But I don’t show Nan the stash, because the plain fact is that it is just too awful. Not charming, not kind of interesting. Just worrisome the way it was when we went to Aunt Maud’s house long ago and found a flank steak defrosting in her bathroom sink.
The Day After Tomorrow
Now that I’ve had two sleeps on the question of my yarn situation, and now that I’ve had two days where I can’t get to my pants, I’m sensing a Take Back the Closet feeling. First step: admit I have a problem. So, in the name of confession, purging, and new beginnings, I’ll show you, and Nan, and all God’s people
the closet.
I welcome all advice on what to do next. I just want my pants back.
*Here’s a plug–it’s the Nashville Chamber Orchestra, which is an orchestra that does things like commission a concerto for the pedal steel guitar, or throw a gospel Thanksgiving. It’s such an unexpected orchestra.




  1. You could give it away to people with meager stashes. You know, people like ME.

  2. Don’t feel too bad. My entire apartment looks like that. I’m not even adding into the mix the spinning wheel and fiber.

  3. Wow, now I feel better. Though we may be moving this year, and I’ll have a bigger closet, and that just means more room for stash and pants!!!! I say, sort by colour first, let the games begin.

  4. That’s not SO bad. I was expecting more vertical piling from your description.
    I’m a big fan of clear plastic tubs. I can pretend that there’s a reason each yarn is in the tub that it’s in (even if the real reason mostly has to do with where I could cram it in).

  5. easyclosets.com — at least that’s what I plan on doing.
    We’re all heading to Nashville again but I don’t think we’ll have time to do yarn shopping. If you’re bored stop by and see us this weekend!

  6. What Cara said. But change the word “apartment” to 4,000-sq.-foot house. Actually, that’s just a boast. When people come over, it’s all just in our bedroom. Then when it’s time to go to bed, I open the door and want to kill myself. Except I can’t find any weapon with which to do it, so all is safe.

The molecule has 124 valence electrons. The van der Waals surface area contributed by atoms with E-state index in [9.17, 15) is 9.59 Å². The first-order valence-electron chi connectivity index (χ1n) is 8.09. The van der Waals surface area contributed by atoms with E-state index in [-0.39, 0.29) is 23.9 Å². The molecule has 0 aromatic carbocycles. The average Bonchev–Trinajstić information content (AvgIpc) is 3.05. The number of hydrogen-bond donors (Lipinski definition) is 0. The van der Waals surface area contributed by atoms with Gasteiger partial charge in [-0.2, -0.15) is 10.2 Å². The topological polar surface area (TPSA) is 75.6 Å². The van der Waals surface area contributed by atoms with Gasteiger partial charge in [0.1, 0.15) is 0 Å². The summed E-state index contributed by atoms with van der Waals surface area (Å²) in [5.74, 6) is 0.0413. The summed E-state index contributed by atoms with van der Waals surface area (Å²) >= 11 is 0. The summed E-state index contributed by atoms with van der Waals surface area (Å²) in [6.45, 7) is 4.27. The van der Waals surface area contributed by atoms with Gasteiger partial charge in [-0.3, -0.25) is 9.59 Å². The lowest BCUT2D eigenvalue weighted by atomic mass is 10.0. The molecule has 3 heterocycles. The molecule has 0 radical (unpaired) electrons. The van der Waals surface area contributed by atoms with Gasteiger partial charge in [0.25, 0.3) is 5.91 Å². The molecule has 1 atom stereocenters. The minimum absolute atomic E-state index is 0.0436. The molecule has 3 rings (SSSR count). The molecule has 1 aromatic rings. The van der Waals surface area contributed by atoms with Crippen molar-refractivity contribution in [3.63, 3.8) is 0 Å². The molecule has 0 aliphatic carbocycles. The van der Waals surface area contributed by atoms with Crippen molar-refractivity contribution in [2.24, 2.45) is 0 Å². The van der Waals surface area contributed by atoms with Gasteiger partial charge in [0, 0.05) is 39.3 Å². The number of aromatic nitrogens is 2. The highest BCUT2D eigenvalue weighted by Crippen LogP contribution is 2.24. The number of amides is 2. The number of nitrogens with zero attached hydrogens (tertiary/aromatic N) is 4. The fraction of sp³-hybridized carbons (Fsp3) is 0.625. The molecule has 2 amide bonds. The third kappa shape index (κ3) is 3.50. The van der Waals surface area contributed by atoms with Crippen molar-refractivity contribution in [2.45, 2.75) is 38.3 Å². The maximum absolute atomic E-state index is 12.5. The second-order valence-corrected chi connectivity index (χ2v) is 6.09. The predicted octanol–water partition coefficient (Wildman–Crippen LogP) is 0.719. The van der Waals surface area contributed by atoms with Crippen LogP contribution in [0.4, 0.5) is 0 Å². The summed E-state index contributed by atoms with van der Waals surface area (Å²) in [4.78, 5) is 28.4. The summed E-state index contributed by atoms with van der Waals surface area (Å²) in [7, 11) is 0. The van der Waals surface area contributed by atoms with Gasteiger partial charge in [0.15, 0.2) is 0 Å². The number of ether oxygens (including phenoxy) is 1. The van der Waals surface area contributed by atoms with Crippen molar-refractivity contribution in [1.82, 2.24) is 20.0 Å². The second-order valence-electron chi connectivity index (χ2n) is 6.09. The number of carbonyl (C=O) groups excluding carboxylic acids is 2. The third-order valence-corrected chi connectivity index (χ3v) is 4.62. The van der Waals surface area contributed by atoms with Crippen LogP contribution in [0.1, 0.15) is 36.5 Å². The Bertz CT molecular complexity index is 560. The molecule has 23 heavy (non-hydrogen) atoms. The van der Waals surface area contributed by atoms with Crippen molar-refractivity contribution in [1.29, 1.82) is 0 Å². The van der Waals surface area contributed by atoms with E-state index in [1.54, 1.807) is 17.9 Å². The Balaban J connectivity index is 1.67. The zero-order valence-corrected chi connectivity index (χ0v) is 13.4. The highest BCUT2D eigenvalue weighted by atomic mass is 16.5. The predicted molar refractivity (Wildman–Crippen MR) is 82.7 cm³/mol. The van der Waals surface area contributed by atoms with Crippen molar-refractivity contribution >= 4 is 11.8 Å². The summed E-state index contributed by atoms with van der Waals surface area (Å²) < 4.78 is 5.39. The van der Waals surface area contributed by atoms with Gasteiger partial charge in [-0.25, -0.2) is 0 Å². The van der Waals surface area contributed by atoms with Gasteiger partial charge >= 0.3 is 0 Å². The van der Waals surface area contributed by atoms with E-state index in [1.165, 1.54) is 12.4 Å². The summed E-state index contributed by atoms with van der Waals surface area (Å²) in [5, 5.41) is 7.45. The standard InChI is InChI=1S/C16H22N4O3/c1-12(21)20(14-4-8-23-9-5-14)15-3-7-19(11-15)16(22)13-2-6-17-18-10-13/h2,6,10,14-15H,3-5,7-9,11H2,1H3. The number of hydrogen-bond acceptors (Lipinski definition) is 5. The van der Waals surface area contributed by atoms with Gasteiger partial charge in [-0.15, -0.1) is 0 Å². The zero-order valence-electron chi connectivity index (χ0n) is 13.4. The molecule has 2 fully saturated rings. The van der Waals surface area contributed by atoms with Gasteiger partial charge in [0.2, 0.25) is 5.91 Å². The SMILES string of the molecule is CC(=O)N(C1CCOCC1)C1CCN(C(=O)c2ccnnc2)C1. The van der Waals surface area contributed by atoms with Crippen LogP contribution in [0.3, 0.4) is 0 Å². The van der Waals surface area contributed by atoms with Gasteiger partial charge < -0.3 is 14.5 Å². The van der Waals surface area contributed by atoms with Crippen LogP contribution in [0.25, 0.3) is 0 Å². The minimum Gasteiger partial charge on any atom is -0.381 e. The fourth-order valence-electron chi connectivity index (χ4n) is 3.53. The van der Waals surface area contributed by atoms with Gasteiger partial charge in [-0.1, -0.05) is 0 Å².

7. I have a couple of good suggestions. First consider giving it to me, I would even schedule a vacation around coming by your place to pick it up, no problem at all, really!
    Secondly do what I lost contol of my stash (yarn, fabric, spinning fibers, etc). I had a friend over, the sort I would be willing to give any excess yarn to. Putting shelves at the periphery of the area, she attacked the pile. Since she isn’t as emotionally attatched to my stuff as I am, she was able to put stuff away without needing the extra fondling time. And because she was being soooo nice I was able to part with some of it so I could feel all warm and fuzzy for my niceness. Of course that has been a while, better put a pot of coffee on or a few beers in teh frig and call her!

  8. Buy stock in rubbermaid and ziploc.

  9. I sort my yarn into fiber first, then I get the biggest ZipLoc bags I can find (usually 1 or 2 gallon size) and buy about three boxes. After sorting yarn by fiber, I then sort by brand: Jo Sharp, Koigu, etc. Finally, I sort by weight, so all my DK Jo Sharp is together (different colors go in different bags), all my wool sock yarn is together, all the organic cotton is together. Finally, if yarn has a specific purpose, say 10 skeins of Pakacho cotton for a summer tee, I write that in permanent marker and the date on the bag so when I am sorting I can say “oh! I must immediately cast on for this!” Also, if I have knit a gauge swatch I put it in the bag and write the gauge and needle size on the outside of the bag.

  10. I have three words for you: Giant. Ziploc. Bags. (New, huge, not for food unless you went berserk making popcorn.) Get some ASAP. Then sort by color.

  11. I have heard/seen your confession.
    Quick! Start praying this prayer:
    grant me the serenity to accept the things I cannot change,
    (I love yarn, the look, the feel, the time of searching and finding, the dreams of what it may become, I just love it, I want to be yarn)
    the courage to change the things I can,